Empowering whānau during lockdown

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Care extends to home environment . . . Karanga Mai mum Caite Hutson with children Sophia, Chase (a nephew), and Poppy. Photo: Supplied

Don’t worry, your children are going to be okay”.

That’s the message from Karanga Mai Early Education Centre team leaders Jacinta McInerney and Marlena Bunnage and it’s the message they sent their whānau home with when, some 48 hours ahead of the rest of the community, Karanga Mai were sent into lockdown, while Covid-19 testing was carried out on a student at neighbouring Kaiapoi High (which fortunately turned out to be negative).

We had only three hours’notice to have our whole community going into emergency self-isolation.” Jacinta McInerney says.

“A top priority was making sure that our whānau had enough in their cupboards to be in self-isolation. For people who live week to week, that’s really difficult.”

Through the Community Pantry at Kaiapoi Community Support, one of Community Wellbeing North Canterbury Trust’s free services, the Centre were able to send 15 families home with emergency food parcels.

Once all the families were safely home, Jacinta McInerney put Karanga Mai’s lockdown plan into action.

“The key thing for us is upholding the mana of all our whānau during this time, being available to help problem-solve, to talk and be there for them, to offer practical ideas, and to love and support them in that really vital job that they’re doing, caring for their children at home.” Jacinta says.

The first thing the team did was set up a closed Facebook group to enable them to connect with families. Everyday begins with a live karakia and a waiata.

“It’s a ritual that really frames the day for our whānau.” Marlena says.

“We have enjoyed it more so now than ever because it’s given us something to look forward to each and every day with everything that’s going on” Karanga Mai parent, Caite Hutson says.

“Twice a day we can tune in and feel like we have a sense of normality back in our life, and the support from everyone at Karanga Mai through this awful time has meant so much, the support is incredible. I’m proud to be a part of Karanga Mai, it’s more than just a school, it’s a family.” Caite says.

Through the day, Karanga Mai teachers tell stories to the children, do activities together and Marlena, who has just completed a full immersion te reo Māori course through a study award offered by the Ministry of Education in conjunction with Mātauraka Mahaanui, takes mini-te reo Māori lessons that are contextual and relevant to our new reality. “We learn a new word of the week, a kīwaha or idiom, and a whakatauāki/whakataukī quote or proverb, to guide us for the week.” Marlena says.

This week’s whakatauāki is: Me ka moemoeā au, ko au anake; Me ka moemoeā tātau, ka taea e tātau: ‘If I were to dream alone only I would benefit. If we were to dream together we could achieve anything’ (Princess Te Puea Herangi, iwi: Tainui). Another whakatauāki is from the first ever chief of Tuahiwi, Pita Te Hori, Ngāi Tūāhuriri; ‘Kia atawhai ki te iwi’ which translates as ‘care for the people’, which couldn’t be more appropriate right now.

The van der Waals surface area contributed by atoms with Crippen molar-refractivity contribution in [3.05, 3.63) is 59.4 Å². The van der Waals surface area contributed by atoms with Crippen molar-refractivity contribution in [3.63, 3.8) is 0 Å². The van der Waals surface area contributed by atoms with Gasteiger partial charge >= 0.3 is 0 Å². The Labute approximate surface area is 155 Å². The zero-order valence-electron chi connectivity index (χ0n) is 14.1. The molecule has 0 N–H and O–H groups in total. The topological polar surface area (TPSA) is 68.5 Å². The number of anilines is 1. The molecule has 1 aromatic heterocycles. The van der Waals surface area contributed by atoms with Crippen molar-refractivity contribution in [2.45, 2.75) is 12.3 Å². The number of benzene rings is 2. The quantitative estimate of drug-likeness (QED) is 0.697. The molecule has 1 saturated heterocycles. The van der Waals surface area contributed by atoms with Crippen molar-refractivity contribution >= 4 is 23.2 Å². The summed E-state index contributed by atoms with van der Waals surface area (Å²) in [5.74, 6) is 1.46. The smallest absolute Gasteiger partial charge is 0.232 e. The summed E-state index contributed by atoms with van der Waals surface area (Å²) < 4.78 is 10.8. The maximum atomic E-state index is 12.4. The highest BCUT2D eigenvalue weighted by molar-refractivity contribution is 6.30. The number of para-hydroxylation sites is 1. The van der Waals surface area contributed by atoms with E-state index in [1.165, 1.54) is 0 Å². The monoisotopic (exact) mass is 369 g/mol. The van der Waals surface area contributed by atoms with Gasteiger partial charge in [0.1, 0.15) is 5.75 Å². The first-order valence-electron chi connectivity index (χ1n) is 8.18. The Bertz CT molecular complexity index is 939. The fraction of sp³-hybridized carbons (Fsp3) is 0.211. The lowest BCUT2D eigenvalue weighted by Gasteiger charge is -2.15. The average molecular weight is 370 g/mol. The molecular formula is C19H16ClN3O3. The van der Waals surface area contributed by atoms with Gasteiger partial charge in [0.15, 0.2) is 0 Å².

It’s like we’ve flipped normal Karanga Mai life!” Jacinta says. “Whānau aren’t physically coming to us at the moment, but we’re now coming into their homes.” says Jacinta,

“It’s a real privilege.”

It’s hard not seeing the tamariki every day, Jacinta and Marlena say, but as an essential worker, Jacinta is delivering food parcels to families twice a week, “so I get to see wee faces at the window, smiling and waving at me… I love that!” Jacinta says.

Karanga Mai is a community-based early learning centre run by Community Wellbeing North Canterbury Trust. The Centre, which in 2016 won a Prime Minister’s Education Excellence Award, was initially established to provide education and care for the children of teen parents attending Karanga Mai Young Parents’ College, but the Centre opened up their services to the wider community last year.

“We want everyone in our community to have access to high quality early childhood education, so our services are free and we pick up and drop off children to their homes if needed.” Jacinta says.

If you’ve got young ones at home, the Karanga Mai message is clear: don’t stress about their education during this time.

“They’ll keep learning from you, from just being in your whānau.” Marlena says. The Karanga Mai teachers encourage parents to trust themselves and their own intuition.

“You are the expert in your own children,” Marlena says. Jacinta advises that you don’t have to spend all day with your child. It’s more important to spend short periods of time where you’re really focused on your child, following their lead, playing what they want to play. It could be 15 minutes, it could be five minutes.

“This focused time spent with you will really top them up emotionally,” Jacinta says, “and that’s the number one thing”.